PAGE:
Why I write

I can answer that question pretty simply: I write because I’m hungry. Not just for food, but for communication. To talk to someone and create some kind of reaction with them.

When I was a kid, dreaming of being a famous writer someday, the books I read did two things: they created something beautiful in me and they told a good story. These things I try to do in my writing today, although I had never anticipated the Web and the way it would change the way we read and write.

For example, today there’s not only the demand for good, clean copy on the Web, but also this thing called search engine optimization (SEO). For a writer, SEO means making sure your article has appropriate keywords sprinkled throughout that match what someone might put into a search engine to find articles on the topic you’re writing about. It also involves making careful decisions as to your article’s title and subtitle, so that searchers can tell instantly what you’re looking for. There’s a bunch more techy stuff to it too (terrifying), but I try not to get bogged down in that. As a writer, I have simply become more aware of being reader-friendly and thinking about what they might might want.

And that’s great. But a lot of the writing people want done for the Web is promo and sales material – in itself not a bad thing – designed to get to the top of search engine results by simply stuffing in keywords. You can even buy article spinning software to “write” articles around certain keywords. And this is not why I write – just to fill up space, feed the hungry content maw of the Web, and claw whatever comes out the other end to the top of Google results. There isn’t a whole lot of room for clever titles and surprising leads and slow dives into the material in this Web genre.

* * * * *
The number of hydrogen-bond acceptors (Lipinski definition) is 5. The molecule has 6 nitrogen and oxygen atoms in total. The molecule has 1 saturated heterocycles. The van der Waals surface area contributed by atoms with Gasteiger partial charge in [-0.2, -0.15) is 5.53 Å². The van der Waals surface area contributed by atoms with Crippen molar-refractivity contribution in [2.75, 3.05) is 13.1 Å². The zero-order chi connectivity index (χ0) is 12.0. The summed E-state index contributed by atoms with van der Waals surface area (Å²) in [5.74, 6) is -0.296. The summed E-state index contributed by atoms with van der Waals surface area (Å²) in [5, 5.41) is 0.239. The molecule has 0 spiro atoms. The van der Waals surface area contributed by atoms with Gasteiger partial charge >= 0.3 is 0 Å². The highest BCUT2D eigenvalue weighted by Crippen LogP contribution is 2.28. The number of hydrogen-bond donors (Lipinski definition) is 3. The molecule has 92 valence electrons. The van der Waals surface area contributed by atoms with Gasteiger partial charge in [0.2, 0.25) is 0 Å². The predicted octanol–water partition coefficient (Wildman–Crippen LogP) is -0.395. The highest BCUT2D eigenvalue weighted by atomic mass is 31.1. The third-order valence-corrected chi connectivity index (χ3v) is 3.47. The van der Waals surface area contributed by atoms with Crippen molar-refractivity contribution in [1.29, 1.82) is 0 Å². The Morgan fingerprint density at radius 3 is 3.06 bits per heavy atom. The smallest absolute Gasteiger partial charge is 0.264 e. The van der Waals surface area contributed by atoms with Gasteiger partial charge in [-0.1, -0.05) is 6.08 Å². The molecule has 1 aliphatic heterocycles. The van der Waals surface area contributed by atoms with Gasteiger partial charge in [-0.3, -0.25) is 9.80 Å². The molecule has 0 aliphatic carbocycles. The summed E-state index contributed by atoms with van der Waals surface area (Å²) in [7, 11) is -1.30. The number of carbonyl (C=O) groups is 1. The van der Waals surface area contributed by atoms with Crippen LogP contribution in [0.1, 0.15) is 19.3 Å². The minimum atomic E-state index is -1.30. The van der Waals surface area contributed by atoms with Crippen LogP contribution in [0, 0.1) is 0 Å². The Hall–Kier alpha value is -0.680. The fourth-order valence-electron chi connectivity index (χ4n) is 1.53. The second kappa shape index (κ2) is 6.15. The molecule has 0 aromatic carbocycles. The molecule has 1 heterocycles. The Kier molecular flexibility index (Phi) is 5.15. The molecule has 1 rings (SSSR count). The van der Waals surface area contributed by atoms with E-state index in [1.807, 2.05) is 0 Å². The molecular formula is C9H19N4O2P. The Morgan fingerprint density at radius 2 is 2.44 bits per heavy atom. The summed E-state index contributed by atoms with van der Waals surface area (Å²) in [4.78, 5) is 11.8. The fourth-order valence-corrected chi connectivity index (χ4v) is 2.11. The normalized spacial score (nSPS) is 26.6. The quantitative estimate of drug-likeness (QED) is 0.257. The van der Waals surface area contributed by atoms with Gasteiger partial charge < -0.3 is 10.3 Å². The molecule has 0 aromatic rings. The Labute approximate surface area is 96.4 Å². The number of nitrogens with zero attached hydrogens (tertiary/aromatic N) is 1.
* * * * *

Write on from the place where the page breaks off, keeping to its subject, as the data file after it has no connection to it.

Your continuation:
But the Web is undoubtedly where the work is for writers today. And writers of every generation have had to adapt and gear their material to where their audience is and how their audience will discover their materials. For Shakespeare, it was through the theatre. For Dickens, it was through the magazines in which he serialized his works, like a Victorian Melrose Place. For Hemingway, it was through novels. And throughout much of the last century, magazines, especially New York glossies, have been proving grounds on the way to a book contract. Each form has its own constraints and ways to hook the audience – which has never meant that writers have had to pander or dumb down the material.

Webwriting can be artful and creative and surprising – and it doesn’t have to be all about text, either. I think what has changed is how we get the work to the audience, and on the crowded, stuffed, and shouting plain of the Web, it’s not easy to get attention. Although I’ve never used the suggested techniques of going to influential bloggers and asking them for links, nor do I truck much with feeds, social bookmarking, and other aggregators, I suppose it’s not realistic to hold to the ideal of just sitting in a room and hoping your writing finds its way out, magically. But I think that good content (maybe optimized, but preferably  relevant, well-written, and published in the right place) will find a reader, as it always has.

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